Hitting the Road: Looking back on the 2017 General Assembly Session

Hitting the Road: Looking back on the 2017 General Assembly Session


Just as the frenetic pace of Session seemed to ebb, the activity picked up in the final week with a hustle and bustle of a different sort.

No longer is Senator Surovell (D-Mount Vernon) carrying his six-inch binder with scores of bills from committee to committee, stacks of bills replaced with piles of cardboard boxes stacked neatly next to gradually emptier offices. Gone are the days of Senator Petersen (D-Fairfax City) telling members of the Senate that, in no uncertain terms, they were not to send legislative aides to play in the annual Senate/House basketball game unless they were talented athletes. The pages still moved briskly throughout the General Assembly Building (GAB) not to deliver interoffice memoranda, but to collect mugs, office supplies and memorabilia for a “Garage Sale” to benefit the Central Virginia Food Bank.

With cars parked on the sidewalk loading up for the trip to home districts, legislators and aides stood huddled together at the entrance to the GAB for final group photos. And, as my office now sits empty, 14 years of legislative sessions somehow packed into just 11 cardboard boxes, we are preparing for the move to the Pocahontas Building — the temporary new home of the General Assembly, while the GAB is torn down and a new one is built to replace it. No tears were shed in the Senate for the GAB with its constant heating and air conditioning issues, water pipe breaks, asbestos, crumbling facades, and subcommittee rooms too small to accommodate all the members of the public — some of whom drive in for hours to testify or listen in on important hearings.

Like the end of a college semester, while tours of the Pocahontas building were taking place, Delegates and staffers (but not senators!) graffitied a wall or two of the soon to be demolished GAB. The perennial prank of making the Lieutenant Governor’s gavel “disappear” by hiding it inside a Freshman senator’s desk was upstaged when a senator actually left his handgun on a committee room chair!

Looking back, we have considered 3,201 bills — 35 of which I introduced — received over 2,600 constituent emails, and fielded hundreds of letters and phone calls, and visits to the office in just 46 days. I am lucky to represent such an engaged constituency and to have been assisted by my 2017 Richmond staff including my legislative aide Chris Leyen; my session aide, Kirsten Schlegel, a Virginia Commonwealth University (VCU) alumna and Clinton campaign organizer; my intern, Colton Powell, a University of Richmond sophomore and back office rock star; Austin Walker of VCU who assisted with media and communications; and a wonderful new addition this year, my administrative assistant, Sophia Stephens.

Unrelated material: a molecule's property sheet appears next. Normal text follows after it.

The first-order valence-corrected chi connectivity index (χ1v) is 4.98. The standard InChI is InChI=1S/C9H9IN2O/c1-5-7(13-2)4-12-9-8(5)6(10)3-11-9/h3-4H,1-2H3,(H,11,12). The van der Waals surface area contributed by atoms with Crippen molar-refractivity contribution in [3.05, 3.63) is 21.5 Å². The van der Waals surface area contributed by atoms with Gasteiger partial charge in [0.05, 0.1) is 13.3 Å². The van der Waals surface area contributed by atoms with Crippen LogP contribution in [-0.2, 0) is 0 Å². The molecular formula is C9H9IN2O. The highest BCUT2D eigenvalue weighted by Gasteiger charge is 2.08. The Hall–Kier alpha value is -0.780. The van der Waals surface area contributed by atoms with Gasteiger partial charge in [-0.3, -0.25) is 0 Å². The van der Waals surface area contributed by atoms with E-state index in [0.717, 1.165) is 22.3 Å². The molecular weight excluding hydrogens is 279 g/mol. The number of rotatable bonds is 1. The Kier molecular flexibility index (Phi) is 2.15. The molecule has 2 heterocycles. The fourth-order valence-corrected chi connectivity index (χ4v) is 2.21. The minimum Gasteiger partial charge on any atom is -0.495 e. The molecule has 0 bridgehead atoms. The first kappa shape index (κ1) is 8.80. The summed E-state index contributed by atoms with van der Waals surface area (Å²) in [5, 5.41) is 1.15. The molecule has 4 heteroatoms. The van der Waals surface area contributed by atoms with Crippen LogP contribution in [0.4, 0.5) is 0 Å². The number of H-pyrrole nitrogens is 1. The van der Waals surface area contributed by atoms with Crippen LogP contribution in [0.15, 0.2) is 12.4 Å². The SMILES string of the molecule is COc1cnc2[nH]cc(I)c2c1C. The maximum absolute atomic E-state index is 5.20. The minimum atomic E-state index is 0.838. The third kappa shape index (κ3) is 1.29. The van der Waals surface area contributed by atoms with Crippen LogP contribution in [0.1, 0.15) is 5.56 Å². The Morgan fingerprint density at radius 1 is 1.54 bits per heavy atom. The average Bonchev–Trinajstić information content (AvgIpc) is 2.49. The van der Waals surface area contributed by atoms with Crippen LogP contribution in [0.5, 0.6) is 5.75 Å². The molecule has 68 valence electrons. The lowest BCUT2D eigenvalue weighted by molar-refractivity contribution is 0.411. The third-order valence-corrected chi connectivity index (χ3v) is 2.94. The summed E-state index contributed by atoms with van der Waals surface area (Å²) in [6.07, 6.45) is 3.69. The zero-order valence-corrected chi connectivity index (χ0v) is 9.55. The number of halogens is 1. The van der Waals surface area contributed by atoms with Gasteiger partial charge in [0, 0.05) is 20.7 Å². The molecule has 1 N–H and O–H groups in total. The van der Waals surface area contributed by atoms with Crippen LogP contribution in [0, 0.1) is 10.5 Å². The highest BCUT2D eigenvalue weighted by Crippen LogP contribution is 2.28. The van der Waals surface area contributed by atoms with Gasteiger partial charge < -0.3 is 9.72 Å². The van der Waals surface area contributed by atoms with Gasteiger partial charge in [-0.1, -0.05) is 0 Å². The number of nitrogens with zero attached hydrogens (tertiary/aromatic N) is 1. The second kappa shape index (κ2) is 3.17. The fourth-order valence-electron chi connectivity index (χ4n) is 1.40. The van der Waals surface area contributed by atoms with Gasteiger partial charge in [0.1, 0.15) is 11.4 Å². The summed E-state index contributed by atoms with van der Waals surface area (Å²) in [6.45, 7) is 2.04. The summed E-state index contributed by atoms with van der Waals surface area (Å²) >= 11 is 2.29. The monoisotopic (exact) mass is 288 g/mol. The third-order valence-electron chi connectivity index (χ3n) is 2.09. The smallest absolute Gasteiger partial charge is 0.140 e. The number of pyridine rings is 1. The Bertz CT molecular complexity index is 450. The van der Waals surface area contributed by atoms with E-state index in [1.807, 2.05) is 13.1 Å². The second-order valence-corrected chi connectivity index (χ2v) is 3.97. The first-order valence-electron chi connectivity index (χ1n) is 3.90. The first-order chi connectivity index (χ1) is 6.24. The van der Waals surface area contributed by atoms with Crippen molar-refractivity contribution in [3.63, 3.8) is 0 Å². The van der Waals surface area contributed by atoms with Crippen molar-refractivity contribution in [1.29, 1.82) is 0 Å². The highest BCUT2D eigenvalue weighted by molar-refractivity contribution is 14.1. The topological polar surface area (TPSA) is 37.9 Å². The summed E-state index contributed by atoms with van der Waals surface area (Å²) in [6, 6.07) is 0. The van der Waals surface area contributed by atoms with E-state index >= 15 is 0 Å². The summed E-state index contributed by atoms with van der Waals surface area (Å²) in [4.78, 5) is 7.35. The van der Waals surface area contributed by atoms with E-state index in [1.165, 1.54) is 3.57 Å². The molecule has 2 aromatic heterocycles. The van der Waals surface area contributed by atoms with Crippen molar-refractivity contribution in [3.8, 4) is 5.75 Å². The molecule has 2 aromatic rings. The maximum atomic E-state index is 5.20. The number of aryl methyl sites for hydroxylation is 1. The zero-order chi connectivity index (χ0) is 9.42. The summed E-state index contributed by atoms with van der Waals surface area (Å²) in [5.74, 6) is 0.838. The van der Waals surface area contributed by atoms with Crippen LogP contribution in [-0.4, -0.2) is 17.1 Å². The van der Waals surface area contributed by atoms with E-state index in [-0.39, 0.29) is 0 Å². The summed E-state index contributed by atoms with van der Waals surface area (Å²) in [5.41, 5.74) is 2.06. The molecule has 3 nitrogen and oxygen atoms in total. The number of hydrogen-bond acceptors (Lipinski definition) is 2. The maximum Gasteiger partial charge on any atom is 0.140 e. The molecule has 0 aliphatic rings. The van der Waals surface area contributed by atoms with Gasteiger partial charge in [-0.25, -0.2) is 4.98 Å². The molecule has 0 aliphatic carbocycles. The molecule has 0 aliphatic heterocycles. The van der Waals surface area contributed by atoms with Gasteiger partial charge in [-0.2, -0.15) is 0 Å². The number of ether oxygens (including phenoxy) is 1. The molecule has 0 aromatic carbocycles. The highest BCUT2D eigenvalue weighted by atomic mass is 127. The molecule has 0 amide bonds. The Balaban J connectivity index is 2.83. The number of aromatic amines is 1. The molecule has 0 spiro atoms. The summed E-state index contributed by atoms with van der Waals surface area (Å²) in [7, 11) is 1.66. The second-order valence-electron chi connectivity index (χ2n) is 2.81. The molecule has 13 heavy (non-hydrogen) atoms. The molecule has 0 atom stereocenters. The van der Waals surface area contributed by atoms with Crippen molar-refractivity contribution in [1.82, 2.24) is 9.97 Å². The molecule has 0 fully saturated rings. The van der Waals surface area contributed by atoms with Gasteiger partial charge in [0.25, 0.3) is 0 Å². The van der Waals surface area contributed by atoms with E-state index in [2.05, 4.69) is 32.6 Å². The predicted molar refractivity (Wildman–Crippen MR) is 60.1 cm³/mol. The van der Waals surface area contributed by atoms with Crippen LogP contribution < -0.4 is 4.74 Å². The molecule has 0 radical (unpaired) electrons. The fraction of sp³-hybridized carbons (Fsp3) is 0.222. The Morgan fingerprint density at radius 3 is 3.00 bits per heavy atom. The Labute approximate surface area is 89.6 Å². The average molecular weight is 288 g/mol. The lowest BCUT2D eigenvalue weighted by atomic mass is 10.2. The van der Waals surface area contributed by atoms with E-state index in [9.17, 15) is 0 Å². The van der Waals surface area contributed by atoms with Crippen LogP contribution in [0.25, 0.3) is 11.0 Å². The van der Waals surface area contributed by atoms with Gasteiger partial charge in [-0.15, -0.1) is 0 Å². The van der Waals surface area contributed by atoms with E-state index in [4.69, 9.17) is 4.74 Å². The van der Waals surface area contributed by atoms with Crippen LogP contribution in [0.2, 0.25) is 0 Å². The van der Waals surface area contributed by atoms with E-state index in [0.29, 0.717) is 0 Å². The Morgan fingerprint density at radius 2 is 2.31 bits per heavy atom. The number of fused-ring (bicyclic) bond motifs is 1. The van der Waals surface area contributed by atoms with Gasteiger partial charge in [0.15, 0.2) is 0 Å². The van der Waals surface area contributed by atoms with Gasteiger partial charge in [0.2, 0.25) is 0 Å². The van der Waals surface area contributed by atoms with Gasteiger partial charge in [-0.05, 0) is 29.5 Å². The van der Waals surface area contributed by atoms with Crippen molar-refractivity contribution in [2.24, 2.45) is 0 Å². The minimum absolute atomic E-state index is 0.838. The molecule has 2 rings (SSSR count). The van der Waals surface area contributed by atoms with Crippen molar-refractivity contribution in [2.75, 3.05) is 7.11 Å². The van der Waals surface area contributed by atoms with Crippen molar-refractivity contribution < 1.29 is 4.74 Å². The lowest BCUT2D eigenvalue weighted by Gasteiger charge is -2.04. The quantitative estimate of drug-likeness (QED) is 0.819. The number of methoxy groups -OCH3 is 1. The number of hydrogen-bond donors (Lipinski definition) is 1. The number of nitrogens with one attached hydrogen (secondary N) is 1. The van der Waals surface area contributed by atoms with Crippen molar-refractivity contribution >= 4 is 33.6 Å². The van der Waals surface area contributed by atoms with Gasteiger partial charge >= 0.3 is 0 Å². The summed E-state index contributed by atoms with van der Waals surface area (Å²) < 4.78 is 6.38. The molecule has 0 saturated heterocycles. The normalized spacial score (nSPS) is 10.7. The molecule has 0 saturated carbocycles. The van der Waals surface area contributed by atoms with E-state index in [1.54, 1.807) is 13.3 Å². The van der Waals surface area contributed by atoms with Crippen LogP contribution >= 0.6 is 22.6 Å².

After the session ended last Saturday, my office kept working on Sunday, Monday, and Tuesday to respond to constituent emails. Governor McAuliffe’s office continues to be abuzz with activity: reviewing, signing and vetoing legislation. Among these bills are my multi-year efforts to remove mandatory driver’s license suspensions for marijuana possession (SB1091) and to research and invest in energy storage (SB1258); and a new bill I introduced to make it easier for restaurants to navigate the Alcoholic Beverage Control licensure process (SB1382). As the senator representing Mount Vernon, it was my pleasure, and a fun break from more serious legislation, to pass a bill designating George Washington’s Rye Whiskey as the official spirit of the Commonwealth (SB1261).

(For a full list of my 2017 legislation visit AdamEbbin.com.)

Governor McAuliffe’s veto pen is slated to get a workout this year. Notable vetoes that have taken place, or are promised, include: bills that invoke the spectre of election fraud to investigate voters (SB1105); legislation to defund Planned Parenthood (HB2264) services, bills that require reports on the location and ethnicity of resettled refugees (HB2002), create unfunded mandates requiring local sheriffs to enforce federal immigration law (HB1791); and that ban sanctuary cities (HB2000). He also vetoed ineffective coal tax credits (HB2198) in favor of legislation that expands solar (SB1393, SB1258) — reflecting Virginia’s status that earned it top marks for private-sector clean energy procurement.

As we transition from the legislative season to the campaign season and the 2017 elections for Governor, Lieutenant Governor, and Attorney General draw closer, and hundreds of hopefuls run for seats in the House of Delegates, lots of constituents want to know the best ways to mobilize at the state, local, and federal level against harmful policies adopted by the Trump administration. I encourage you to stay active, stay involved, and carry that passion to the polls. First and foremost, I would encourage you to join your local Democratic committee. There are active organizations in Arlington, Alexandria, and the Mount Vernon and Lee Districts of Fairfax.

If you would like to get more involved on the policy side, I encourage you to research and support the American Civil Liberties Union (ACLU) or Progress VA, advocate for nonpartisan redistricting with One Virginia 2021, support the LGBT community with Equality VA, defend animals with the Humane Society, and protect the environment by joining your local Sierra Club chapter. These are just some of the many progressive organizations out there.

Now that session is over, I’m reporting to constituent groups and doing my homework for 2018. If your group wishes to request a legislative update, email my office at district30@senate.virginia.gov. Also, please consider following me on Twitter (@AdamEbbin) and Facebook.

It is my continued honor to serve the people of the 30th District.